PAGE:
Why Over The Top Messaging Is Mobile's Newest Monetization PlatformJoe McCann
Text messaging. Remember that? Of course you do. You probably text people on a regular basis. Mobile Network Operators (MNOs) have benefited from this asynchronous form of short messaging for years and have collected hefty revenues from it as well. In fact, Portio Research estimates SMS revenues will top $150 Billion this year alone. But MNOs aren't they only ones benefiting. Texting has led to all types of uses beyond just communicating with another person; it has led to branded campaigns, voting and of course spam.
However, as MNOs start to enter the third phase of the sigmoid or S-curve growth model as service providers, SMS in many markets is starting to enter the detrimental "substitution" stage of decline where users are finding new, better and cheaper alternatives to SMS, namely Over The Top (OTT) messaging providers such as Whatsapp, Kik, Snapchat and even Facebook Messenger along with a seemingly endless array of other OTT apps. According to McKinsey, users in South Korea and The Netherlands have already tipped away from SMS where the move to OTT messaging apps is having a material impact on the MNOs SMS volumes and revenues. Essentially, people are texting so much less that it is impacting the MNOs' business.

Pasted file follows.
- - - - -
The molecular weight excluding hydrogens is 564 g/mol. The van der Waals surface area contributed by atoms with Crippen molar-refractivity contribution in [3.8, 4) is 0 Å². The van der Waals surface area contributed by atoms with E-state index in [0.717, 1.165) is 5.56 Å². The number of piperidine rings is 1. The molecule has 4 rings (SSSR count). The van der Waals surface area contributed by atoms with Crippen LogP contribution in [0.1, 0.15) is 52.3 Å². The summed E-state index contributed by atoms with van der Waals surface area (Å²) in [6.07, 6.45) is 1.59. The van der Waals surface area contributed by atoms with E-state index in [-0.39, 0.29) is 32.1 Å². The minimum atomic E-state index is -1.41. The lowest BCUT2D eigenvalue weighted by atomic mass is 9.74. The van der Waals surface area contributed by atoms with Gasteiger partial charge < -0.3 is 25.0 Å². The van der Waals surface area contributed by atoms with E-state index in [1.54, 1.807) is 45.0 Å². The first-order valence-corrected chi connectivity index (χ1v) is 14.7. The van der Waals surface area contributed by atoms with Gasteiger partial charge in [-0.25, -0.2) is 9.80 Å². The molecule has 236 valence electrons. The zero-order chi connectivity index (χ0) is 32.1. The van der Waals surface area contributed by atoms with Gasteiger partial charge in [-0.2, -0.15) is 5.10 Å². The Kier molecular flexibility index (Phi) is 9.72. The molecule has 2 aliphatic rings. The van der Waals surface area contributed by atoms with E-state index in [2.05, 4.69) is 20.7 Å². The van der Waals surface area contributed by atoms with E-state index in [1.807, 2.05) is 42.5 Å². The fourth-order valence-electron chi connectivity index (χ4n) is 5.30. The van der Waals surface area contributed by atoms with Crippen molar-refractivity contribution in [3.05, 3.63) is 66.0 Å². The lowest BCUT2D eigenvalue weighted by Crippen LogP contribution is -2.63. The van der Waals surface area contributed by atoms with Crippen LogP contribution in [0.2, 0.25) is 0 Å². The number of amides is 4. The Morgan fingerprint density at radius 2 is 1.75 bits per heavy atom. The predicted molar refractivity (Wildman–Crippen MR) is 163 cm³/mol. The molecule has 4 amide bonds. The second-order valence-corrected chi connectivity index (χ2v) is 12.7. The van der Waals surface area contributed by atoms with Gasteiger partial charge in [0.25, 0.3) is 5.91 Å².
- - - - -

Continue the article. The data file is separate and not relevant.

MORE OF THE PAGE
What's even more stunning is that in 2012, OTT traffic actually eclipsed the total amount of SMS traffic and is on pace by the end of this year to more than double the aggregate amount of SMS traffic. Why such a massive shift in the way people are messaging?
OTT Exponential Growth Story
There are many factors attributing to the growth of OTT message traffic, but at its simplest level, it's free in cost, free of spam (currently) and there are loads of options.
Here are just a handful of OTT messaging apps:
- Google Voice
- Facebook Messenger
- Google Messenger/Hangouts
- Twitter Direct Messaging
- Joyn (actually operator supported)